Policy document about structured melanoma research training within Europe


The objective of the MELGEN training programme are, first, to produce post-doctoral researchers who have had training in cutting edge cancer genomics and have generated high quality research data. These researchers will be statistically and bioinformatically competent and will understand the importance of collaboration. They will be trained to communicate effectively with experts and non-experts, and they will understand the need and the approach to entrepreneurship. In the light of the experience gained we will seek to promote restructuring of training in the future within our institutions.

MELGEN aimed to deliver to all Early Stage Researchers:

  • High quality supervision by multidisciplinary teams;
  • Statistical and bioinformatics training for all;
  • Collaboration/ exchange of expertise within MELGEN;
  • Emphasis on translational, multidisciplinary, collaborative working;
  • Familiarity with entrepreneurship and innovation;
  • Knowledge of IP/ governance issues.


Based on the experiences and feedback of the Principal Investigators and Early Stage Researchers during the active MELGEN training network the MELGEN team have established the following policy statement:

All cancers are different to each other and therefore, although groups of tumours sharing most characteristics can be identified, how an individual will respond to his or her cancer, and to its treatment varies. People also differ in how well their bodies can defend themselves from the cancer, partly, it is thought because of inherited differences, and partly because of lifestyles and associated illnesses. Making treatment better therefore for cancer patients is a challenge, because the treatments work best if they can be chosen to best fit individual patients. This is widely known as personalised medicine.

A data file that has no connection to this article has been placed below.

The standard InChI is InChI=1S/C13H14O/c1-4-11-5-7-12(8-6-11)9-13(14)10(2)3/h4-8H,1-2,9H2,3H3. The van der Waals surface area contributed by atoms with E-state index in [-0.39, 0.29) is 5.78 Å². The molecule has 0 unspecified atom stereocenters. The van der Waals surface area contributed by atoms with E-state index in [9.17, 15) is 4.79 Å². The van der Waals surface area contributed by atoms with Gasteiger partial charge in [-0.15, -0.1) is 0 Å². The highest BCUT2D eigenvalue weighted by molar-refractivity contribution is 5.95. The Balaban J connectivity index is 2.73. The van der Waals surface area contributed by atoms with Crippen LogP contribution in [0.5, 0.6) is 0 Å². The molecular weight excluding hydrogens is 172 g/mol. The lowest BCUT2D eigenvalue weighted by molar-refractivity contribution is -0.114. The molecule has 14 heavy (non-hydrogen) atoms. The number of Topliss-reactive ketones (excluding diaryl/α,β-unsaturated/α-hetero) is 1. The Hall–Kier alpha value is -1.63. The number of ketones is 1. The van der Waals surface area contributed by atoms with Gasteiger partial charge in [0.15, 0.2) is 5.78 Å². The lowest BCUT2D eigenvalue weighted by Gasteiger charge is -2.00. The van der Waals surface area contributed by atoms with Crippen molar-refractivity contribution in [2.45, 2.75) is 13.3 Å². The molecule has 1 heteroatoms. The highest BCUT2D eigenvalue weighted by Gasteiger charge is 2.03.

In order to develop personalised medicine, it is widely recognised that research groups and research institutes internationally need to work together [1]. Within Europe, the collaborative network of cancer research institutes known as Cancer Core Europe [1] is an example of working together to pool resources, to broaden expertise and to carry out collaborative studies. Crucially working together means that scientists can increase the size of studies and increasing size is necessary to produce research which generates research conclusions which are more likely to be correct. Big is beautiful here then, but this requires many hands and many patients to take part in the studies. Increasingly then, grant giving bodies fund international research teams such as the 25 “Dream Teams” funded by AACR, and the “Grand Challenges” which fund up to £20 million over 5 years to work together to answer the key current questions in cancer research.

EU research funding has long recognised the need to fund networks or consortia working together. GenoMEL itself was funded by EU Framework 6 as a Network of Excellence. The benefits resulting from structured training of researchers were recognised by Horizon 2020 funding for MARIE SKŁODOWSKA-CURIE ACTIONS which was the source of funding for MELGEN.

The principle of structured training is that scientists at the beginning of their training (PhD training) benefit from similar networks to those being funded for the research itself alluded to above. That by working and training together, students can benefit from:-

  • Exchanges across Europe to reap the benefits of access to particular expertise and samples that they would not otherwise have had
  • Training courses taught by experts outside the students’ own university in addition to those working within those institutions
  • A supportive network of fellow PhD students exchanging information at regular meetings and via the internet
  • Presentation of their data to constructive critics within the network
  • The chance of being inspired by meeting experts informally and formally internationally, allowing for future career opportunities.

The feedback from MELGEN students has been very positive, and we have learnt how we might improve things further in the future, and our experience leads us to the view that this model of training  should be more widely adopted.

  1. Eggermont, A.M.M., et al., Cancer Core Europe: A translational research infrastructure for a European mission on cancer. Mol Oncol, 2019. 13(3): p. 521-527.